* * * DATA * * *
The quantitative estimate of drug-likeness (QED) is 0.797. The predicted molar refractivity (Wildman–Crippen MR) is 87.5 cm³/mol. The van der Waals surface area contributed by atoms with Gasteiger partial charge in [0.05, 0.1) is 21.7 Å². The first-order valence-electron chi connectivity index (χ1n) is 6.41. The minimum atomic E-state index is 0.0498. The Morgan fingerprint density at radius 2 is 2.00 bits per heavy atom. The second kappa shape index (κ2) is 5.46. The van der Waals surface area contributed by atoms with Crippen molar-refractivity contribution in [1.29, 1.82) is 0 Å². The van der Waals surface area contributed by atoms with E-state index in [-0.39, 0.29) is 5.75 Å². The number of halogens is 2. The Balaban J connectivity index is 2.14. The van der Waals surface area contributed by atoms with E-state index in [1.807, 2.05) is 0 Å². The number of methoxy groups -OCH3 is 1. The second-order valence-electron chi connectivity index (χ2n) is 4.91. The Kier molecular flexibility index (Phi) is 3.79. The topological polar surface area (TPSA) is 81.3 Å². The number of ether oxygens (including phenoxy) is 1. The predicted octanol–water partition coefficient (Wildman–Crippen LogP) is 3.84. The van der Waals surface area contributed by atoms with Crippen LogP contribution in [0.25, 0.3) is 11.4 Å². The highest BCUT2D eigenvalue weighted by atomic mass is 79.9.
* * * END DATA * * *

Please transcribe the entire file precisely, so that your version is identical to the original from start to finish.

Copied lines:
The quantitative estimate of drug-likeness (QED) is 0.797. The predicted molar refractivity (Wildman–Crippen MR) is 87.5 cm³/mol. The van der Waals surface area contributed by atoms with Gasteiger partial charge in [0.05, 0.1) is 21.7 Å². The first-order valence-electron chi connectivity index (χ1n) is 6.41. The minimum atomic E-state index is 0.0498. The Morgan fingerprint density at radius 2 is 2.00 bits per heavy atom. The second kappa shape index (κ2) is 5.46. The van der Waals surface area contributed by atoms with Crippen molar-refractivity contribution in [1.29, 1.82) is 0 Å². The van der Waals surface area contributed by atoms with E-state index in [-0.39, 0.29) is 5.75 Å². The number of halogens is 2. The Balaban J connectivity index is 2.14. The van der Waals surface area contributed by atoms with E-state index in [1.807, 2.05) is 0 Å². The number of methoxy groups -OCH3 is 1. The second-order valence-electron chi connectivity index (χ2n) is 4.91. The Kier molecular flexibility index (Phi) is 3.79. The topological polar surface area (TPSA) is 81.3 Å². The number of ether oxygens (including phenoxy) is 1. The predicted octanol–water partition coefficient (Wildman–Crippen LogP) is 3.84. The van der Waals surface area contributed by atoms with Crippen LogP contribution in [0.25, 0.3) is 11.4 Å². The highest BCUT2D eigenvalue weighted by atomic mass is 79.9.